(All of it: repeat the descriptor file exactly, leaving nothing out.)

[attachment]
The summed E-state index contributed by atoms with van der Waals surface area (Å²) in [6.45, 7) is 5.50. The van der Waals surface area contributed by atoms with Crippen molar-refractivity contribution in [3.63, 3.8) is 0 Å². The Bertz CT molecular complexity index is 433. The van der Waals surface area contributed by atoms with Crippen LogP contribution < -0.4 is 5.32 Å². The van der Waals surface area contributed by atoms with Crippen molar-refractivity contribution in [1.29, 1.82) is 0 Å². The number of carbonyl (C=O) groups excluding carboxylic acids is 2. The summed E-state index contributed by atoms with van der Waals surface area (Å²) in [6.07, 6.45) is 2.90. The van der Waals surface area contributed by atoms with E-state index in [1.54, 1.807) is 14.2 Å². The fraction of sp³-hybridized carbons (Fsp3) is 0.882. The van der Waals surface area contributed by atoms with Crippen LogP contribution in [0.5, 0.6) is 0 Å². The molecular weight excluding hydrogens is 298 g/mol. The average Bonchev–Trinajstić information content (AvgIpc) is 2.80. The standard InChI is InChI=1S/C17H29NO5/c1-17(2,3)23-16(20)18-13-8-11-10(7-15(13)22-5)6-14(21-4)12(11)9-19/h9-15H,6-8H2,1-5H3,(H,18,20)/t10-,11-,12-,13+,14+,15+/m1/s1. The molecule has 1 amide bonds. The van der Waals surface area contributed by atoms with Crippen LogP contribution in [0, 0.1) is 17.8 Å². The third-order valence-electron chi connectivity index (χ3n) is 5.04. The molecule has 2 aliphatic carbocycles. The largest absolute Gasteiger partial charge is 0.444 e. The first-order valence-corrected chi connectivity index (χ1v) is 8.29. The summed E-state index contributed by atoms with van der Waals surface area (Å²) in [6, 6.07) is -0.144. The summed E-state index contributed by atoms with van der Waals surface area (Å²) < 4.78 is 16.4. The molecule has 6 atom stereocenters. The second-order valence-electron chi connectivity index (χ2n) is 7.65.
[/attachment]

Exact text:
The summed E-state index contributed by atoms with van der Waals surface area (Å²) in [6.45, 7) is 5.50. The van der Waals surface area contributed by atoms with Crippen molar-refractivity contribution in [3.63, 3.8) is 0 Å². The Bertz CT molecular complexity index is 433. The van der Waals surface area contributed by atoms with Crippen LogP contribution < -0.4 is 5.32 Å². The van der Waals surface area contributed by atoms with Crippen molar-refractivity contribution in [1.29, 1.82) is 0 Å². The number of carbonyl (C=O) groups excluding carboxylic acids is 2. The summed E-state index contributed by atoms with van der Waals surface area (Å²) in [6.07, 6.45) is 2.90. The van der Waals surface area contributed by atoms with E-state index in [1.54, 1.807) is 14.2 Å². The fraction of sp³-hybridized carbons (Fsp3) is 0.882. The van der Waals surface area contributed by atoms with Crippen LogP contribution in [0.5, 0.6) is 0 Å². The molecular weight excluding hydrogens is 298 g/mol. The average Bonchev–Trinajstić information content (AvgIpc) is 2.80. The standard InChI is InChI=1S/C17H29NO5/c1-17(2,3)23-16(20)18-13-8-11-10(7-15(13)22-5)6-14(21-4)12(11)9-19/h9-15H,6-8H2,1-5H3,(H,18,20)/t10-,11-,12-,13+,14+,15+/m1/s1. The molecule has 1 amide bonds. The van der Waals surface area contributed by atoms with Crippen LogP contribution in [0, 0.1) is 17.8 Å². The third-order valence-electron chi connectivity index (χ3n) is 5.04. The molecule has 2 aliphatic carbocycles. The largest absolute Gasteiger partial charge is 0.444 e. The first-order valence-corrected chi connectivity index (χ1v) is 8.29. The summed E-state index contributed by atoms with van der Waals surface area (Å²) in [6, 6.07) is -0.144. The summed E-state index contributed by atoms with van der Waals surface area (Å²) < 4.78 is 16.4. The molecule has 6 atom stereocenters. The second-order valence-electron chi connectivity index (χ2n) is 7.65.